An EU proposal wants all smart phone and tablet manufacturers to use USB-C as a charging standard. But the move is fraught with technological illiteracy.
At first it sounds like an honourable aim, to reduce confusion amongst consumers, and to reduce the amount of waste from incompatible chargers mounting in peoples drawers. But forcing manufacturers to adopt the USB-C standard for charging devices is a huge mistake, and one that will only reveal the full extent of its limitations further down the line.
We don't discuss politics on RedShark, and I'm not going to start here. This is more of a technological issue, and on this particular front I think the bloc is making a huge mistake, albeit born of good intentions. Much as we can sometimes become annoyed at companies using proprietary interfaces, these days it isn't really a problem. The fact of the matter is that Apple's Lightning cable is so ubiquitous that it is as easy to get hold of a cable as any other, and they can be used with any standard USB charger.
I should point out that discussions about this rule are still in the early stages and it could be several years before it comes into effect, if ever. The fact that it may take a few years could be a problem in and of itself given how standards change. There also appears to be some confusion in the discussion, seemingly interchanging the word "chargers" for "cables".
Forcing a standard in this way is restrictive
Making the move to USB-C is highly restrictive. It's a whole different issue enforcing a technological standard like this compared to a standard that, for instance, enhances device safety.
If it is eventually laid down in law that USB-C must be used, then a huge problem is created once the USB-IF decides to move to a newer design in the future. The question then becomes, who decides when phone manufacturers are allowed to move to any new USB standard? Trying to get a governmental organisation to move or adapt to such a development could take years, and if they do relent and allow the new standard we are back to the original problem: Lots of cables from legacy devices left in drawers. Will this move force the companies behind USB to stay with the USB-C form factor forever? Such an idea is, to my mind, rather silly, and it really does stifle innovation and change.
Ironically, my drawer full of unused cables is not down to old proprietary Apple designs, but from the multiple different USB standards over the years. There's been USB-A, USB-B, Mini USB, Micro USB, USB Micro B, and now USB-C. Most of those, with the exception of one or two Micro, A, or C types have been relegated to a dusty old bag full of SCART, RS232, and ASCII cables.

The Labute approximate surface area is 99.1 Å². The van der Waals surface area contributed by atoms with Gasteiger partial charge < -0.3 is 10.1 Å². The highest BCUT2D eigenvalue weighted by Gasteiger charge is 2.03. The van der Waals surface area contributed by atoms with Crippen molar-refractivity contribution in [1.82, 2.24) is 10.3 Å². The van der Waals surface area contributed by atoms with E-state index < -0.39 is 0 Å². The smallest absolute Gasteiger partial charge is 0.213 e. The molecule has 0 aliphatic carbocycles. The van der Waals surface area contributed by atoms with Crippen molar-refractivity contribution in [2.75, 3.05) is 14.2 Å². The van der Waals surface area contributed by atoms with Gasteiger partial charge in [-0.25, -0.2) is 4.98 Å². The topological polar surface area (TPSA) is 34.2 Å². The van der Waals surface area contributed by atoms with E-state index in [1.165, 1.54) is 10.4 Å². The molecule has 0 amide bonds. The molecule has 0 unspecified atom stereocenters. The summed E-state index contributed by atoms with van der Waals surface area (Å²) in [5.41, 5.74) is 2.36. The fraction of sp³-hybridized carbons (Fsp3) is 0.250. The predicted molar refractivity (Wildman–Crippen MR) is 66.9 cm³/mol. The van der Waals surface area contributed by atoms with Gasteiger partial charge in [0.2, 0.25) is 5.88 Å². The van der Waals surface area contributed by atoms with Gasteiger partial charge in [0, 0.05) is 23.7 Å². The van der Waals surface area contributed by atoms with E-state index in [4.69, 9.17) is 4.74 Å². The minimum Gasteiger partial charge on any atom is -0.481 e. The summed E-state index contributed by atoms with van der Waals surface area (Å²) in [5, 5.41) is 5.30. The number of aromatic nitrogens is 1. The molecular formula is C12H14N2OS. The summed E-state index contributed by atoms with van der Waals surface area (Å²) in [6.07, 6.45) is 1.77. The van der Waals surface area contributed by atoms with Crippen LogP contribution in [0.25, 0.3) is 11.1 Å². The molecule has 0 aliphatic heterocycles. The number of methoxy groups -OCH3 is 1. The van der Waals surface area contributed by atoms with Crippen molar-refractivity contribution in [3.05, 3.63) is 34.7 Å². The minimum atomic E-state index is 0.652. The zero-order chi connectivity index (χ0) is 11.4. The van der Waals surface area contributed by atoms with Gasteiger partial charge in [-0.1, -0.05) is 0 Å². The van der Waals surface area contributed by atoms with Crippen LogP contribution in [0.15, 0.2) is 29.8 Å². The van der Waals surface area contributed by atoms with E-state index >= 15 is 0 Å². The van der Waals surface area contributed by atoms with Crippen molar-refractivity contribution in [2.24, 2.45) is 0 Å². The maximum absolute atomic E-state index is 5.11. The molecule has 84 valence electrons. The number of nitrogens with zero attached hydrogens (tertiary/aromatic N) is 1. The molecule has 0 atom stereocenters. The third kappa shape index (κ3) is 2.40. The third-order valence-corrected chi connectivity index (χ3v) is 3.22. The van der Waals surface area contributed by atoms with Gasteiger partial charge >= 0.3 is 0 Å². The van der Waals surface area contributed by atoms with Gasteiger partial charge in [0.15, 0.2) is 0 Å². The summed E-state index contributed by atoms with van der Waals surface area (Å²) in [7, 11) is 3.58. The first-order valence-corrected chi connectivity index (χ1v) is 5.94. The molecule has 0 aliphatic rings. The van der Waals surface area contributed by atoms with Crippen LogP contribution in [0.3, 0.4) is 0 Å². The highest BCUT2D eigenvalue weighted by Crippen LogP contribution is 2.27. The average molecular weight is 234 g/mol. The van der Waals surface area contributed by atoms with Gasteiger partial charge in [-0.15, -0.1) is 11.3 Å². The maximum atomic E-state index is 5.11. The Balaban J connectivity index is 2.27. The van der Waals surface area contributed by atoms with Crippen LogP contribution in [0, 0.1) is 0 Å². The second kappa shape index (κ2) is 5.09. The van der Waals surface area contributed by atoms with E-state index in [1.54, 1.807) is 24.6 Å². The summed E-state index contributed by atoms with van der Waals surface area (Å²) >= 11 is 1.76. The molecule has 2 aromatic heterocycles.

More elephants in the room
Addressing smartphone cables almost exclusively also ignores a couple of other elephants in the room. The first of these is that cable waste also comes from other devices such as portable hard drives and SSDs, and other computer accessories. The Thunderbolt standard currently uses the USB-C form, but you can't use a USB-C cable, you must use one designed for Thunderbolt. As that standard, amongst others, develops, cable waste then happens again. It also doesn't address the fact that phones that use the older USB standards will be in circulation for a long time to come, and they will still need charger and cable availability.
The other elephant is wireless charging. It wouldn't be at all surprising if Apple ditched the physical interface entirely and went solely for wireless charging and connectivity. Undoubtedly it would rile a lot of people up, but that won't necessarily stop the company from going ahead anyway. Wireless charging is convenient, and it makes external battery packs more manageable too, particularly when combined with the new magnetic MagSafe design, such as Anker's PowerCore Magnetic 5K.
However, regardless of how many cables there have been, the metal inside them can be recycled when disposed of properly. Instead of focussing on the cable standard, the focus should be on creating cables that are 100% recyclable, from the metal used for the wiring to the outer shielding. This would be much more beneficial than forcing a particular connection standard on manufacturers that would leave any decision on how and when they were allowed to move to any new or emerging standard to politicians. Politicians are technologically illiterate at the best of times, unable to comprehend how quickly things move and change, and this case is no exception.
Technological, constructive and practical discussion in the comments below welcome, but *please keep the politics out of it* otherwise they will be deleted.